The urge to write this article has been there for quite some time now. I wanted to write this, I just could not shake the feeling of "what will they say? How will people look at me?" But then I realized that this is my story, and screw whatever others were going to say. I am not going to get into the details of why I was suicidal, or what led to my depressive demise, but I want to tell this story to somehow help people who may be going through the same or similar things.
The first time I faced extreme depression was during my eighth grade year of junior high. Junior high was rough for everyone, but add that to constant bullying, taunts, and an event that literally changed my life, and it was rough. From Halloween until about April, I thought of harming myself every night. While I never physically harmed myself, it was something that always plagued my thoughts, like a to do list that had to get done. The weight of these thoughts started to show, too. My friends and family were basically nonexistent, not because they chose to be, but because I pushed them away from me. I masked my thoughts with overwhelming exuberance and spirit, somehow showing the world the positive me.
These thoughts led into my freshman year of high school. There, I felt like I gave off the "too positive" vibe, so I tried to mask my depression and suicidal thoughts with spirit. My school saw me as someone totally different than I saw myself. Even when people made fun of me, I still masked my dark side with a happy go lucky spirit. My life changed in the halls of Slidell High, and eventually it did get better. I had a lovely high school experience, and the troubles I faced then kept me going when life got too much to handle.
Leaving Slidell High, however, brought me back to my dark place. It was hard to leave a place that I loved so much for the unknown. Freshman year, I had a letter written to me that was so nasty, I wrote a suicide letter. I had a plan to execute, and once it was set, I thought that had to do it. I thought that I was nothing more than a debt to people’s existence. The only thing that I really had was myself, and myself only, to mend my aching heart. When I actually read my suicide letter, however, things changed. I realized that my existence was something that was worth fighting for. My life was not what other people had made it seem like it was. My life was valuable, and it took seeing it on paper and reading it out loud made me realize how much the world needed me.
I wanted to share my story to let those who may be afraid to get the help they need to do it. I am here today because of selfless individuals on the suicide and crisis hotlines. Some people, however, are not as lucky. Some venture to a place so dark that they cannot pull themselves away from it. People die every day from suicide, and while I consider myself a lucky person for making it out on the other side, there are countless people who don’t. If people who were in my similar situation ever feel like they need help, reach out to people who maybe aren’t in your family. For me, that was the crisis hotline and my friends.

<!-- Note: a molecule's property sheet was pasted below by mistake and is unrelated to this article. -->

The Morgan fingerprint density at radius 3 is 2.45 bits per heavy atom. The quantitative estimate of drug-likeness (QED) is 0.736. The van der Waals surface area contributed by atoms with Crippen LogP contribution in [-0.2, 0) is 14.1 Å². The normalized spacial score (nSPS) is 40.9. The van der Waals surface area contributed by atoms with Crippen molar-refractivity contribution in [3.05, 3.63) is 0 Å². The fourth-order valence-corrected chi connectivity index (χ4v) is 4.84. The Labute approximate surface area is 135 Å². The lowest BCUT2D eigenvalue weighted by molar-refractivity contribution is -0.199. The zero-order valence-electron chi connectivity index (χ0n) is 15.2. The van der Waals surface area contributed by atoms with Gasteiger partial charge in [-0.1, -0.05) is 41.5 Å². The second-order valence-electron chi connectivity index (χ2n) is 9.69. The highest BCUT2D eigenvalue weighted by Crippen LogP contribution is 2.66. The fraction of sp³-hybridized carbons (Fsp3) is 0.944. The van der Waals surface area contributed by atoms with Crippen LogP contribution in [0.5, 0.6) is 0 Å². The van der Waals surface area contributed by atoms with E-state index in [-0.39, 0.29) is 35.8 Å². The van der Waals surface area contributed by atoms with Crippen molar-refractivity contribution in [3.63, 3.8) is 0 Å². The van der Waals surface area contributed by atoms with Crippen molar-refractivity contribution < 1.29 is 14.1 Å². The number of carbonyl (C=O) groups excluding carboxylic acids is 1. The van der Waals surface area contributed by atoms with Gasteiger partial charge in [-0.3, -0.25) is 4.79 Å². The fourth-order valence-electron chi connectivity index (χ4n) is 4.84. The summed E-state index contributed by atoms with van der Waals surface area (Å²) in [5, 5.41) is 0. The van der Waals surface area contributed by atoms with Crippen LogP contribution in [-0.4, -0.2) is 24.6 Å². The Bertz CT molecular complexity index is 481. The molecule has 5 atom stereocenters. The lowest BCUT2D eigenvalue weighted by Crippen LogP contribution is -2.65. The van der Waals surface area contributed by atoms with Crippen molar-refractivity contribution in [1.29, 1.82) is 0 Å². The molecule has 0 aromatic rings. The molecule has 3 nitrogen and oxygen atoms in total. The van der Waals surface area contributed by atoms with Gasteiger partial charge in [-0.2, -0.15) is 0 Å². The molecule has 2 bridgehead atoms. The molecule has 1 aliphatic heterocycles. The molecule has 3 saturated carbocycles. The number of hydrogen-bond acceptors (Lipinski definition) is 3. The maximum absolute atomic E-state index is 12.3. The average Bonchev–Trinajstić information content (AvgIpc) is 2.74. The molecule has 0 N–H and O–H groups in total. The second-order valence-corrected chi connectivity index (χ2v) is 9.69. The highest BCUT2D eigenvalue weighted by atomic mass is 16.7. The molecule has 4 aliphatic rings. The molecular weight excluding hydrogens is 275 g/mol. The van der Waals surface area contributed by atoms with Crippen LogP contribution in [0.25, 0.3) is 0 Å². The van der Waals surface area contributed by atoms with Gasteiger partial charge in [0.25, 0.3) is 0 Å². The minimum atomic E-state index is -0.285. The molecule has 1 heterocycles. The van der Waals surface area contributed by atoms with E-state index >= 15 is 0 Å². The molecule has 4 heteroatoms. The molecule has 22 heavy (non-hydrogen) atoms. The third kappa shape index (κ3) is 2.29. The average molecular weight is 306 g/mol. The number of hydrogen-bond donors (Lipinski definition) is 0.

I know how shocking it must be for those people, especially those close to me, to read my admission of suicidal thoughts. I know that many of you are wondering how or why I didn’t come to you. Some of you may even be wondering how I managed to mask it for all of those years. For me, it was not wanting to be seen as a charity or basket case. I wanted to appear strong and positive, even though on the inside I had the weight of the world on me. When I finally found what my escape was, however, it both changed and saved my life.
When I got really down and to the point where I was wishing to be taken from the earth, I turned to reading and writing. Escaping to the far off lands of Revolutionary France in Les Miserables or even to civil rights era Jackson in The Help allowed me to cope with my own troubles. Writing my own stories helped me even more. Writing out my troubles helped even more. Creating strong characters to put my troubles into made me feel like I had control of my own life. I always say that writing saved me, but I realize now that it truly did change my life.
People always ask me, “how did you keep going when times got rough?” The answer to that question is that I thought about my family and friends, and I thought about how they would deal with my death. I thought about the tears that people would shed. I thought about my RA and residence life having to come in and see my dead body. Knowing that my life was something to someone out there helped me to keep going.
I can’t control my depression, and I can’t control what path it leads me on. What I can do, however, is share my story to hopefully inspire others. I have been through pain that can be put into words. Hopefully, I can utilize my experiences with my own suicidal thoughts and use them to help others who are in the same or similar boats. I know how hard life can sometimes be, but the people that make my world colorful made me into the woman that I am today.
There are a few things I want people to know about my situation, but one of them is to know that I am okay. I made it out, and while my mental illness is something that I still continue to struggle with, I will let the people close to me know when I need help. I may not have asked before, but I know where to turn when the road gets rough.
If you know someone that needs help, or find that you need help, please call the suicide hotline at 1-800-273-8255.